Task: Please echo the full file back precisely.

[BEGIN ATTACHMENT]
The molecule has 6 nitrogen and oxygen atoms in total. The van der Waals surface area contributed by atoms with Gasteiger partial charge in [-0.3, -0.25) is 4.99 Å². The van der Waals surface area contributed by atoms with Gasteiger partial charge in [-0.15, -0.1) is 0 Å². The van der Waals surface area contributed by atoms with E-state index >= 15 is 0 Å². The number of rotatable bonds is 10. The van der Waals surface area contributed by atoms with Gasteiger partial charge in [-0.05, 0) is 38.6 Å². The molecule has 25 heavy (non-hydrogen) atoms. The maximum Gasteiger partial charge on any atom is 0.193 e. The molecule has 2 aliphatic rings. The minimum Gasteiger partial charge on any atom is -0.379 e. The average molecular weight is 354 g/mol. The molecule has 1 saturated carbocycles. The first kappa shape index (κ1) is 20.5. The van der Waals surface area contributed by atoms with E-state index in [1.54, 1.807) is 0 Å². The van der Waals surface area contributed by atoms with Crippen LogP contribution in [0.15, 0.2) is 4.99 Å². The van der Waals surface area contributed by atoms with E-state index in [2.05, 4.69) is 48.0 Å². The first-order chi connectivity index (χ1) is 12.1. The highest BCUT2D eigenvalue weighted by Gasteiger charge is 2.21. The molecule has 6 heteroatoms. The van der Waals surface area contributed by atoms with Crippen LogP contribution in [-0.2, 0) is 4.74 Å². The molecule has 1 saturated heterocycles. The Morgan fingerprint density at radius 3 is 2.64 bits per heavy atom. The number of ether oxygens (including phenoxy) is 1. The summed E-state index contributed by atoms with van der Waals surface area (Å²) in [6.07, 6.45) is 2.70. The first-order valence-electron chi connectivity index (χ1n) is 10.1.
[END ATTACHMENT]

The molecule has 6 nitrogen and oxygen atoms in total. The van der Waals surface area contributed by atoms with Gasteiger partial charge in [-0.3, -0.25) is 4.99 Å². The van der Waals surface area contributed by atoms with Gasteiger partial charge in [-0.15, -0.1) is 0 Å². The van der Waals surface area contributed by atoms with E-state index >= 15 is 0 Å². The number of rotatable bonds is 10. The van der Waals surface area contributed by atoms with Gasteiger partial charge in [-0.05, 0) is 38.6 Å². The molecule has 25 heavy (non-hydrogen) atoms. The maximum Gasteiger partial charge on any atom is 0.193 e. The molecule has 2 aliphatic rings. The minimum Gasteiger partial charge on any atom is -0.379 e. The average molecular weight is 354 g/mol. The molecule has 1 saturated carbocycles. The first kappa shape index (κ1) is 20.5. The van der Waals surface area contributed by atoms with E-state index in [1.54, 1.807) is 0 Å². The van der Waals surface area contributed by atoms with Crippen LogP contribution in [0.15, 0.2) is 4.99 Å². The van der Waals surface area contributed by atoms with E-state index in [2.05, 4.69) is 48.0 Å². The first-order chi connectivity index (χ1) is 12.1. The highest BCUT2D eigenvalue weighted by Gasteiger charge is 2.21. The molecule has 6 heteroatoms. The van der Waals surface area contributed by atoms with Crippen LogP contribution in [-0.2, 0) is 4.74 Å². The molecule has 1 saturated heterocycles. The Morgan fingerprint density at radius 3 is 2.64 bits per heavy atom. The number of ether oxygens (including phenoxy) is 1. The summed E-state index contributed by atoms with van der Waals surface area (Å²) in [6.07, 6.45) is 2.70. The first-order valence-electron chi connectivity index (χ1n) is 10.1.